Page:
Effects of plant growth regulators (PGR) on plant height, leaf dry weight, and leaf area of purple firespike plants pinched 2 weeks after potting to leave two to three nodes and treated with PGRs when new shoots were 3–5 cm.

Table 1.

Leaf dry weight and leaf area were affected by the growth retardants. All PGR treatments resulted in less leaf area than the control. Leaf dry weight decreased when plants were treated with PGRs. Plants treated with a 30-ppm paclobutrazol drench had a 32% reduction in leaf dry weight compared with the control at 45.6 g (Table 1). Similar results were obtained for 10- and 15-ppm flurprimidol drench with 30% and 32% leaf dry weight less than the control, respectively. These findings agree with Cho et al. (2002) who reported paclobutrazol reduced leaf area and fresh and dry weight of cucumber (Cucumis sativus). Leaf area of cucumber decreased 54% over the control when paclobutrazol and uniconazole drenches at 30 and 8 ppm, respectively, were applied.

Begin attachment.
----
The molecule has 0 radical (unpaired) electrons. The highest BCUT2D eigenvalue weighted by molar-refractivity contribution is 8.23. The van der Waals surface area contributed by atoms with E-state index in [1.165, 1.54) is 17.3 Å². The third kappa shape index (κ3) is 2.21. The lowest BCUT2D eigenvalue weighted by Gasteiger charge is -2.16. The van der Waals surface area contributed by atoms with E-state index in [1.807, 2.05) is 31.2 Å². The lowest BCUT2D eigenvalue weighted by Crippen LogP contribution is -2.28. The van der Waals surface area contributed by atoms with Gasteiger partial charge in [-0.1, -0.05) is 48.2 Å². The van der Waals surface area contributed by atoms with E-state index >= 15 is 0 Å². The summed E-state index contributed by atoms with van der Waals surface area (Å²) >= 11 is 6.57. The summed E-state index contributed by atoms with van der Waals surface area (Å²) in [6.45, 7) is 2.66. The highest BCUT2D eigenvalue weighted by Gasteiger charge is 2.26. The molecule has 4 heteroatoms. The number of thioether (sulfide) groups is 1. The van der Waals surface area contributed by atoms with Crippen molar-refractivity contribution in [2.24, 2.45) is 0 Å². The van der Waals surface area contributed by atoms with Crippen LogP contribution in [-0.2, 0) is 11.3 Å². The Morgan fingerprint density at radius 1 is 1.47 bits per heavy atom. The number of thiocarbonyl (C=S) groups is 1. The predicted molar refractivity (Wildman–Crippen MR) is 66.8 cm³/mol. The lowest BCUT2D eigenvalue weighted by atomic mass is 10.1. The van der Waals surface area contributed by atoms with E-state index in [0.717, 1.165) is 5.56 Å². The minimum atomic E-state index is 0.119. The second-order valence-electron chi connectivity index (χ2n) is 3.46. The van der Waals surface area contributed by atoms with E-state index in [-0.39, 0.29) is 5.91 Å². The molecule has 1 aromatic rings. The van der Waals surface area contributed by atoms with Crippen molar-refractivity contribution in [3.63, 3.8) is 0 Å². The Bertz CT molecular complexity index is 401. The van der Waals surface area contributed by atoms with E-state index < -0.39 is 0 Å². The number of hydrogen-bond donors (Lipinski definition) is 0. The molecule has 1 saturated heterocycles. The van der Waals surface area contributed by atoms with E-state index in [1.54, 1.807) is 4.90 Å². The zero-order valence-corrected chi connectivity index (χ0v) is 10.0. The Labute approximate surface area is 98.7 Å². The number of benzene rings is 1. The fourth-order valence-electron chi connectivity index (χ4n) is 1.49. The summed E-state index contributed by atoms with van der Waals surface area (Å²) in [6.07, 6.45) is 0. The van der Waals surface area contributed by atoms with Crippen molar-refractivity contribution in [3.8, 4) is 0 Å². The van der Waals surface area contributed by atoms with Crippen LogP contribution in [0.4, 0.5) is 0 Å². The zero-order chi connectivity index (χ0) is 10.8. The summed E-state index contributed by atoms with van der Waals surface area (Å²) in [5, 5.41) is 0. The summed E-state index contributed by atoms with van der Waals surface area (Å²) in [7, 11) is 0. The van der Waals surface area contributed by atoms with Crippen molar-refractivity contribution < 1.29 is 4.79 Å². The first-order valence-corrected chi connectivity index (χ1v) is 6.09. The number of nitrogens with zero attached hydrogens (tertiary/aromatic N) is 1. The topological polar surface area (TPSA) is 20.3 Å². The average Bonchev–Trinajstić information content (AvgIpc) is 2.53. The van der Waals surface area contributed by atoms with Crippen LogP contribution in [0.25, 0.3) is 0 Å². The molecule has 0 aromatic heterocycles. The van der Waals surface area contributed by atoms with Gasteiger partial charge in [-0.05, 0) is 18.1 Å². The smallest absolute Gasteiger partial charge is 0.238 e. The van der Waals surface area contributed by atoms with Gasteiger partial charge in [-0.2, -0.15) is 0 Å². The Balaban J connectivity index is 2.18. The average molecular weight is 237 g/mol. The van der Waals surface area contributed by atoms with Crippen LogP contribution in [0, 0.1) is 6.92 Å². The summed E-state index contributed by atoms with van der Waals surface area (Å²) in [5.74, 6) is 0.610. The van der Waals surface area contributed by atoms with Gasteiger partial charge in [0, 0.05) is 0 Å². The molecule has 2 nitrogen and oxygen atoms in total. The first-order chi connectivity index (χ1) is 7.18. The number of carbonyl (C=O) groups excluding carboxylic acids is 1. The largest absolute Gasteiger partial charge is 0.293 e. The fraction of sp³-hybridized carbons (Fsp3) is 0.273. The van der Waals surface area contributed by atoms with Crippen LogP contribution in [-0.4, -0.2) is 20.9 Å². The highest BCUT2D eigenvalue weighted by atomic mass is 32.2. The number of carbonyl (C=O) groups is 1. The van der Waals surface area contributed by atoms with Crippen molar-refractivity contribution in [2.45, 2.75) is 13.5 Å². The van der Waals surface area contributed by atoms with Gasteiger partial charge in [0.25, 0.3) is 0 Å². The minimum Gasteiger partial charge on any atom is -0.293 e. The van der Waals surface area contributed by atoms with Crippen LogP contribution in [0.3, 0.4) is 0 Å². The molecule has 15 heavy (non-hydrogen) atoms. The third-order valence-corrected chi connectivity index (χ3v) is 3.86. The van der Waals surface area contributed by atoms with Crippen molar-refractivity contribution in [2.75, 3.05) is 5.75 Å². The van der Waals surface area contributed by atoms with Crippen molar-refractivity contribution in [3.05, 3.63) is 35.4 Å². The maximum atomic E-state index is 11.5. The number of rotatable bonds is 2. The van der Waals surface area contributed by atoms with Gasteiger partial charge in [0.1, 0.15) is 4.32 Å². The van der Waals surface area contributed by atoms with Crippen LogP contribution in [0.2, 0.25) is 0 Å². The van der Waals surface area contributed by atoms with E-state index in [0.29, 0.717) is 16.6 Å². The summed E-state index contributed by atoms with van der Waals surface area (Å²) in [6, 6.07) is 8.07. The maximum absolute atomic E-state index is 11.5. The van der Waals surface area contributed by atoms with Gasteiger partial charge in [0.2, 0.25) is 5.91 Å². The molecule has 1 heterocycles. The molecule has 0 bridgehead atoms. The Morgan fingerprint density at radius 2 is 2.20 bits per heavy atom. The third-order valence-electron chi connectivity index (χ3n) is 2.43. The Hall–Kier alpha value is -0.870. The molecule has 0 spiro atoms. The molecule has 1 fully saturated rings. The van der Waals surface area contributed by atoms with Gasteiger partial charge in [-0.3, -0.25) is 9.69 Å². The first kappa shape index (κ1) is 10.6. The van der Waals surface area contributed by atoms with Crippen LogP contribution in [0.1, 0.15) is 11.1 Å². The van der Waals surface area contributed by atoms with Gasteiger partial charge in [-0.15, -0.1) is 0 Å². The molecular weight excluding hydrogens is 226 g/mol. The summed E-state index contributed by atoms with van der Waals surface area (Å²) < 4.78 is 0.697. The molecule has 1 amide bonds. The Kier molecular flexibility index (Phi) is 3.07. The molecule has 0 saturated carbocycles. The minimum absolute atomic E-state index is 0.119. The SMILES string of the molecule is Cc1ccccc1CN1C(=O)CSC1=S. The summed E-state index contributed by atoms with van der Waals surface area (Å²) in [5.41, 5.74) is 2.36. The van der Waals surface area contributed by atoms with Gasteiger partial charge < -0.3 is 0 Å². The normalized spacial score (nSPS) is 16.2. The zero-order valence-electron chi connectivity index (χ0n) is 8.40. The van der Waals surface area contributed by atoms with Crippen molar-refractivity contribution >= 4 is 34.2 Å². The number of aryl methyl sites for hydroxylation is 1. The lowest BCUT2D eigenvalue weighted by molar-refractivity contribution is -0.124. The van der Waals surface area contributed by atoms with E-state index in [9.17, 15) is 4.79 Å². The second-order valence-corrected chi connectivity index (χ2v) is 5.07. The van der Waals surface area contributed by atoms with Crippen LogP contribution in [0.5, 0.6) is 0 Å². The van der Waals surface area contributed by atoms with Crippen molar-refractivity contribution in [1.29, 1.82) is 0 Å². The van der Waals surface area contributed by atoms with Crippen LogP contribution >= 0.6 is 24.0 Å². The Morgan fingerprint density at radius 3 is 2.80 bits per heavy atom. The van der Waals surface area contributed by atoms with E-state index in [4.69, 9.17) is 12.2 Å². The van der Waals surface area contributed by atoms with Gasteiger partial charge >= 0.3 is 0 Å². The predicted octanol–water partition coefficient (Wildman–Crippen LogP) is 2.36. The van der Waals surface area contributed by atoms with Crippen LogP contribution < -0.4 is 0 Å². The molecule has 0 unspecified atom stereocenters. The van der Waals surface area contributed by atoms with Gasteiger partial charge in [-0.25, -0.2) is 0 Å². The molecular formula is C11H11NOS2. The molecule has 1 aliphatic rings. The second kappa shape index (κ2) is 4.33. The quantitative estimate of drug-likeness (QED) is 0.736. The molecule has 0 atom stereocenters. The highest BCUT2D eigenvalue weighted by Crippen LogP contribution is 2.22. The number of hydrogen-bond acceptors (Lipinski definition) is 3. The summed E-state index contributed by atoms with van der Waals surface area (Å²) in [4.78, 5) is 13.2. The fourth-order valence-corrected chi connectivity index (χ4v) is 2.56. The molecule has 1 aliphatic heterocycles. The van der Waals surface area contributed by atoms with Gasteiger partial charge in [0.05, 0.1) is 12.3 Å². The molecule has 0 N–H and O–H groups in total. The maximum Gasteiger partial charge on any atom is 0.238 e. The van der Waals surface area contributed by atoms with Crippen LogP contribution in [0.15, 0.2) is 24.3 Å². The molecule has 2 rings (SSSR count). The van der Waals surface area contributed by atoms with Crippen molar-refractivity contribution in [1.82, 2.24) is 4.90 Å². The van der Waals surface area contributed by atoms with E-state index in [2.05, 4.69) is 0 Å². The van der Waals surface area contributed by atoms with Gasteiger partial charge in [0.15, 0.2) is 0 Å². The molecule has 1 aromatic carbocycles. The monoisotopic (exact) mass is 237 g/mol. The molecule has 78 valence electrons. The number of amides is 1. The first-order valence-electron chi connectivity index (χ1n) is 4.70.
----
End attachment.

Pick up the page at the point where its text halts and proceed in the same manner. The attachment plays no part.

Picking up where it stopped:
Drench applications of paclobutrazol or uniconazole at the highest rates restricted the height of purple firespike the most. However, high concentrations of uniconazole may produce plants with crinkled leaves and may be too short to be marketable. An aesthetically pleasing potted plant of purple firespike would be well branched and compact in height and may be achieved by planting one cutting per 6-inch pot and pinching ≈14 d after potting followed by a second pinch ≈4 weeks later to leave four to five nodes. This resulted in a plant ≈16.2 cm tall and well branched. Alternatively, PGRs may be used to control excessive stem elongation in purple firespike. Drench applications of uniconazole 8 ppm, paclobutrazol 30 ppm, or flurprimidol 15 ppm resulted in plants 22 to 30 cm in height and proportional to the container. Although the plants in this study were not grown to flowering, flower spikes in firespike can add ≈12 to 15 cm additional height (observational data).

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Literature cited